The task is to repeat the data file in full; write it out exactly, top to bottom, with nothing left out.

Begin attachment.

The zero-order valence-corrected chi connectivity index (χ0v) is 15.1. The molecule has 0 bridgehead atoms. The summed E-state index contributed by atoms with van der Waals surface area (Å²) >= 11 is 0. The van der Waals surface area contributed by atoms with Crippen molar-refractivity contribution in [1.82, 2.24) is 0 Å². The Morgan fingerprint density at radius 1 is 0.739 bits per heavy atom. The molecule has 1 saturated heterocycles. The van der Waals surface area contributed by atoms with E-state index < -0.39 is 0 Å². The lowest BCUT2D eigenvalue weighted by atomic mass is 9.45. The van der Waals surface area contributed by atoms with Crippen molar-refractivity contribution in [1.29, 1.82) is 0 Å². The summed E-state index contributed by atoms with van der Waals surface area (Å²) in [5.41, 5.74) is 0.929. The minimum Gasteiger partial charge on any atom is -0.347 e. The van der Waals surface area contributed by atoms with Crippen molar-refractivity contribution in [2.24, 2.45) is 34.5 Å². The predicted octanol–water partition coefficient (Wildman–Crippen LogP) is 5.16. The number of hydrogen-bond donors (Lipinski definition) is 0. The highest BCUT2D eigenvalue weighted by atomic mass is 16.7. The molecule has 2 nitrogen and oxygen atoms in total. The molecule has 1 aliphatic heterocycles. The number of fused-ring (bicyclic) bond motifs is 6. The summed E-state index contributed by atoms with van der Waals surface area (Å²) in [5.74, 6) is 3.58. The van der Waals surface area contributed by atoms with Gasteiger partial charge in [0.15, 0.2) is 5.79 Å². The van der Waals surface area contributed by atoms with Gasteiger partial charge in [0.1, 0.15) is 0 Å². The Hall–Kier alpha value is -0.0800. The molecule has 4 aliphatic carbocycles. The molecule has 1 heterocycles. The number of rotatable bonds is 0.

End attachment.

The zero-order valence-corrected chi connectivity index (χ0v) is 15.1. The molecule has 0 bridgehead atoms. The summed E-state index contributed by atoms with van der Waals surface area (Å²) >= 11 is 0. The van der Waals surface area contributed by atoms with Crippen molar-refractivity contribution in [1.82, 2.24) is 0 Å². The Morgan fingerprint density at radius 1 is 0.739 bits per heavy atom. The molecule has 1 saturated heterocycles. The van der Waals surface area contributed by atoms with E-state index < -0.39 is 0 Å². The lowest BCUT2D eigenvalue weighted by atomic mass is 9.45. The van der Waals surface area contributed by atoms with Crippen molar-refractivity contribution in [1.29, 1.82) is 0 Å². The summed E-state index contributed by atoms with van der Waals surface area (Å²) in [5.41, 5.74) is 0.929. The minimum Gasteiger partial charge on any atom is -0.347 e. The van der Waals surface area contributed by atoms with Crippen molar-refractivity contribution in [2.24, 2.45) is 34.5 Å². The predicted octanol–water partition coefficient (Wildman–Crippen LogP) is 5.16. The number of hydrogen-bond donors (Lipinski definition) is 0. The highest BCUT2D eigenvalue weighted by atomic mass is 16.7. The molecule has 2 nitrogen and oxygen atoms in total. The molecule has 1 aliphatic heterocycles. The number of fused-ring (bicyclic) bond motifs is 6. The summed E-state index contributed by atoms with van der Waals surface area (Å²) in [5.74, 6) is 3.58. The van der Waals surface area contributed by atoms with Gasteiger partial charge in [0.15, 0.2) is 5.79 Å². The van der Waals surface area contributed by atoms with Gasteiger partial charge in [0.1, 0.15) is 0 Å². The Hall–Kier alpha value is -0.0800. The molecule has 4 aliphatic carbocycles. The molecule has 1 heterocycles. The number of rotatable bonds is 0.